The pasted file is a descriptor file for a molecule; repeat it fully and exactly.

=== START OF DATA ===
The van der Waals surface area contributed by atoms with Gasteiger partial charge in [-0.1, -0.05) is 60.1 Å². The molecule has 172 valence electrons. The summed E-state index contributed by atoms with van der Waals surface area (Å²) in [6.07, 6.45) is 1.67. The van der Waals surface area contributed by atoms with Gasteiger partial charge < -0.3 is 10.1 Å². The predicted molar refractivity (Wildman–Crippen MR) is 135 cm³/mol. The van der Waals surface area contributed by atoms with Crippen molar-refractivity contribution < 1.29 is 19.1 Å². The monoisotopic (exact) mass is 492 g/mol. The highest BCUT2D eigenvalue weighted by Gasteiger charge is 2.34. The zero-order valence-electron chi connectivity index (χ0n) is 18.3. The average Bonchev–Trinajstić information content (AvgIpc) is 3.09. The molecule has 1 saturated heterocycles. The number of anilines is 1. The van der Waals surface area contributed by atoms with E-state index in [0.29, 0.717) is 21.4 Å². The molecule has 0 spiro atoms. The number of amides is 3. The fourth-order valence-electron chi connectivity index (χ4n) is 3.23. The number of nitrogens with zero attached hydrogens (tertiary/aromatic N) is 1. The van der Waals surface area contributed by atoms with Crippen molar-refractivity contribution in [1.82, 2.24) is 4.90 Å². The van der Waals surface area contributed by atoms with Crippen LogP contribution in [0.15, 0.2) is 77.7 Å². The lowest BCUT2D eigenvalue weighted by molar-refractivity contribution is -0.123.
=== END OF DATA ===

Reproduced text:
The van der Waals surface area contributed by atoms with Gasteiger partial charge in [-0.1, -0.05) is 60.1 Å². The molecule has 172 valence electrons. The summed E-state index contributed by atoms with van der Waals surface area (Å²) in [6.07, 6.45) is 1.67. The van der Waals surface area contributed by atoms with Gasteiger partial charge < -0.3 is 10.1 Å². The predicted molar refractivity (Wildman–Crippen MR) is 135 cm³/mol. The van der Waals surface area contributed by atoms with Crippen molar-refractivity contribution < 1.29 is 19.1 Å². The monoisotopic (exact) mass is 492 g/mol. The highest BCUT2D eigenvalue weighted by Gasteiger charge is 2.34. The zero-order valence-electron chi connectivity index (χ0n) is 18.3. The average Bonchev–Trinajstić information content (AvgIpc) is 3.09. The molecule has 1 saturated heterocycles. The number of anilines is 1. The van der Waals surface area contributed by atoms with E-state index in [0.29, 0.717) is 21.4 Å². The molecule has 0 spiro atoms. The number of amides is 3. The fourth-order valence-electron chi connectivity index (χ4n) is 3.23. The number of nitrogens with zero attached hydrogens (tertiary/aromatic N) is 1. The van der Waals surface area contributed by atoms with Crippen molar-refractivity contribution in [1.82, 2.24) is 4.90 Å². The van der Waals surface area contributed by atoms with Crippen LogP contribution in [0.15, 0.2) is 77.7 Å². The lowest BCUT2D eigenvalue weighted by molar-refractivity contribution is -0.123.